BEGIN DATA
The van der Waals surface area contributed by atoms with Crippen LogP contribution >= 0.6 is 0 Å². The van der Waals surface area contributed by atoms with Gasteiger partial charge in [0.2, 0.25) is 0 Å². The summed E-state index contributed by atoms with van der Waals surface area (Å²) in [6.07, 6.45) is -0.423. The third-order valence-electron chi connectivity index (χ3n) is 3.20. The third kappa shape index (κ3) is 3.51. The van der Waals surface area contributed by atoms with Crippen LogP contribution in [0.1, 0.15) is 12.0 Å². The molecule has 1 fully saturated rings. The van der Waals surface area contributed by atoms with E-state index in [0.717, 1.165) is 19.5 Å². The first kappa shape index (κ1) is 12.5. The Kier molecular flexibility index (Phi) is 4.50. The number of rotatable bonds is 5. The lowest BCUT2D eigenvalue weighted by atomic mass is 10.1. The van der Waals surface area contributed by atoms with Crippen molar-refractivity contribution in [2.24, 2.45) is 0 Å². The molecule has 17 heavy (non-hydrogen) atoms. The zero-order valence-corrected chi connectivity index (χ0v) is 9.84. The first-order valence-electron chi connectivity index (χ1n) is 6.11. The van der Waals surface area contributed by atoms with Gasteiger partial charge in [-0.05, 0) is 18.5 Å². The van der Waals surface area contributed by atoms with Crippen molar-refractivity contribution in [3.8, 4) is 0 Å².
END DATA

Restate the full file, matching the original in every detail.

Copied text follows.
The van der Waals surface area contributed by atoms with Crippen LogP contribution >= 0.6 is 0 Å². The van der Waals surface area contributed by atoms with Gasteiger partial charge in [0.2, 0.25) is 0 Å². The summed E-state index contributed by atoms with van der Waals surface area (Å²) in [6.07, 6.45) is -0.423. The third-order valence-electron chi connectivity index (χ3n) is 3.20. The third kappa shape index (κ3) is 3.51. The van der Waals surface area contributed by atoms with Crippen LogP contribution in [0.1, 0.15) is 12.0 Å². The molecule has 1 fully saturated rings. The van der Waals surface area contributed by atoms with E-state index in [0.717, 1.165) is 19.5 Å². The first kappa shape index (κ1) is 12.5. The Kier molecular flexibility index (Phi) is 4.50. The number of rotatable bonds is 5. The lowest BCUT2D eigenvalue weighted by atomic mass is 10.1. The van der Waals surface area contributed by atoms with Crippen molar-refractivity contribution in [2.24, 2.45) is 0 Å². The molecule has 17 heavy (non-hydrogen) atoms. The zero-order valence-corrected chi connectivity index (χ0v) is 9.84. The first-order valence-electron chi connectivity index (χ1n) is 6.11. The van der Waals surface area contributed by atoms with Gasteiger partial charge in [-0.05, 0) is 18.5 Å². The van der Waals surface area contributed by atoms with Crippen molar-refractivity contribution in [3.8, 4) is 0 Å².